By Jason Motz
Twitter: @musicmerc

Willis Earl Beal
Nobody Knows.
Rating 9 out of 10 stars

Willis Earl Beal, Nobody Knows.

Willis Earl Beal, Nobody Knows.

Like Robert Johnson crossed with Tom Waits, Willis Earl Beal‘s sophomore album is a rustic set of hobo blues. Nobody Knows is by no means derivative; it throbs with an aching soul and glistens with the moisture that comes from long solo meandering. (Oh, and it’s as bawdy as a cathouse on the first long weekend of the summer.)

A firm 13-song set, Nobody Knows. is the breakout album of the year. For all of the talk about Yeezus and Reflektor, this scrappy,low-fi David slays all the giants. (Sorry David Bowie, but I might have prematurely bestowed album of the year honours to you). The junkhouse funk and roadhouse ragga of Nobody Knows. is the closest we’ll ever get to a Screamin’ Jay Hawkins album produced by Jamie XX.

“Lot of people think that the lives they lead are the truth,” he sings on ‘Coming Through,’ a stunning track with harmony vocals by Chan Marshall of Cat Power. “They think that what they believe it’s the truth /Think that what they see is the truth/Well, I’m your boy William Earl Beal and I don’t believe that.” The bulk of Nobody Knows. follows this thread of thought through an album built on dreamlike melodies and infused with hard-worn soulfulness.

Beal’s voice is king. Beal has a voice wizened like razor wire, cool and ominous like an Atlantic squall. He could have the soul of a 1,000-year old man inside his 29-year old body. Like Dylan, Beal seems to come out of a mythic swamp, pooled out of all the right influences: carnies, hoboes, railway men, Civil War veterans, pub stool keepers, cotton field workers. Then there are the elements of Robert Johnson, Little Milton and Sam Cooke, Hank Williams, Hoagy Carmichael and Tom Waits. He sounds at times both Christ-like and Devil-possessed. The duality makes for surprisingly cohesive listening.

Sonically, the minimalist production favours finger snaps and muted beatbox for percussion, echo-laden piano and the rusty ache of strings for a chilling effect.

“Now I’m dancing in the alley/With rust in my soul/Facing all the dumpsters/With no particular goal/The train is just a memory/The road may be kind/As everything unwinds,” he sings philosophically on ‘Everything Unwinds.’

There’s a lot to Beal, an interesting backstory, a philosophy behind Nobody Knows. and even a movement known as The Church of Nobody. I hesitate to go into all of that for fear of putting people off; honestly, it isn’t as pretentious as it would seem. But don’t take my word for it: listen to Willis Earl Beal on your terms. He is the real deal.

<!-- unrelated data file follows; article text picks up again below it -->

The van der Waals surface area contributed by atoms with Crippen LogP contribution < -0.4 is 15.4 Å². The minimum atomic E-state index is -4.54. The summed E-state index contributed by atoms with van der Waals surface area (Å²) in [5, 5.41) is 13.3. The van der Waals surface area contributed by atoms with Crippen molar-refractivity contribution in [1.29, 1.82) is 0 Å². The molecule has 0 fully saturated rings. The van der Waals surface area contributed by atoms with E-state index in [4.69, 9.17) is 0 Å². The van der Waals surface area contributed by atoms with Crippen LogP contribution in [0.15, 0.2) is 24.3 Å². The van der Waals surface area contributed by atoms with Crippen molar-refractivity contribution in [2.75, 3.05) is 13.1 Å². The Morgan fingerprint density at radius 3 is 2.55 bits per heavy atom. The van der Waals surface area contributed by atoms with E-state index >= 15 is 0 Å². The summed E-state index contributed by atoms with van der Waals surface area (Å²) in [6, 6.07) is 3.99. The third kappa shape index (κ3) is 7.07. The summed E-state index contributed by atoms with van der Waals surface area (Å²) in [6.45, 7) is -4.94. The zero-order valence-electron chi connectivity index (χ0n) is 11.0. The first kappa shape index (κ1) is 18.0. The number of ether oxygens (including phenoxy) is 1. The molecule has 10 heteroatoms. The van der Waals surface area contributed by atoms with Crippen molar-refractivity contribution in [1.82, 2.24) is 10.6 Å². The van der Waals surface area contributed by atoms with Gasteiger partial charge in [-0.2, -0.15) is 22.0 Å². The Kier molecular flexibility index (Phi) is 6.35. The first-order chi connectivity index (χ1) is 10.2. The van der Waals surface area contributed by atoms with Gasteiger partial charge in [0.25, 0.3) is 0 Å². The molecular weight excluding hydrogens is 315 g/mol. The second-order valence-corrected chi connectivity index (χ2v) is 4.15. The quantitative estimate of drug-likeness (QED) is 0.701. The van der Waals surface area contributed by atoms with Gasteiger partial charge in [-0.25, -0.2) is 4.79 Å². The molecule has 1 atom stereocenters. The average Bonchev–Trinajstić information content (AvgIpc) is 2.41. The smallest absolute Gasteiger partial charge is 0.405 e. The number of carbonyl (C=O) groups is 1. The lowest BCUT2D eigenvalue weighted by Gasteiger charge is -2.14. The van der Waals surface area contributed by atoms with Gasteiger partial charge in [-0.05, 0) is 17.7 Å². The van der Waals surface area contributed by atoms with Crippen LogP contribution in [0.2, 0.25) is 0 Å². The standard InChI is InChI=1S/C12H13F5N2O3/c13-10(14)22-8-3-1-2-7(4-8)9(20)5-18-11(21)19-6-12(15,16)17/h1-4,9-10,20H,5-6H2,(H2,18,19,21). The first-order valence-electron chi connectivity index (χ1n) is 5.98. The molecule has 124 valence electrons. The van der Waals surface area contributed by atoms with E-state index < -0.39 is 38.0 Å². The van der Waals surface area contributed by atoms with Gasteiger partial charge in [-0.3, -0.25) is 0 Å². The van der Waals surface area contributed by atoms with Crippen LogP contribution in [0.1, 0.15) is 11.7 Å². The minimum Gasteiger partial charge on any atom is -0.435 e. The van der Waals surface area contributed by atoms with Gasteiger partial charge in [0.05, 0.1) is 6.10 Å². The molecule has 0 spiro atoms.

The Excitements
Sometimes Too Much Ain’t Enough
Rating 7 out of 10 stars

The Excitements, Sometimes Too Much Ain't Enough

The Excitements, Sometimes Too Much Ain’t Enough

Let’s assume that every soul band in Detroit has been uncovered. And let’s say that every club from Austin to New York, Toronto to Manchester has run dry of virgin soul bands. Fret not, soul sistas and brothas. Barcelona might be the new mecca for soul. And it there is anything else comparable to The Excitements, then we are in good hands. Sometimes Too Much Ain’t Enough is the groups second album, and it is a slippery, salacious pleasure. If your bumpin’ and grindin’ has grown stale, throw on this disc and re-discover your groove.

Fronted by by vocalist Koko-Jean Davis, Barcelona’s answer to Tina Turner, The Excitements serve up ladles of salsa-infused R&B. There’s nothing unique about the formula: the white-hot heat of guitars, bone-snapping thwak of bass and drums and a horn section that would make Gabriel turn in fright.


The formula isn’t all that different from the millions of other soul bands that have come before them.
If the album left me parched and physically spent, I wonder if their live performance will be lethal? Anecdotal evidence suggests that they are killer live.

If the line-up and presentation fails to diverge from the tired R&B format there is one thing that separates The Excitements from the pack: the music is drenched in sex. Davis has a voice that radiates physical hunger and lust, a very primal aura not unlike Ms. Turner crossed with Iggy Pop. And the band takes no prisoners. There’s not one meat and potato player in the bunch – more like Cuchifritos and Fideua. Tangy with furious heat, Sometimes … offers bold flavours and sinewy rhythms sure thaw out all of your inhibitions. Isn’t that what soul music was meant to do anyway?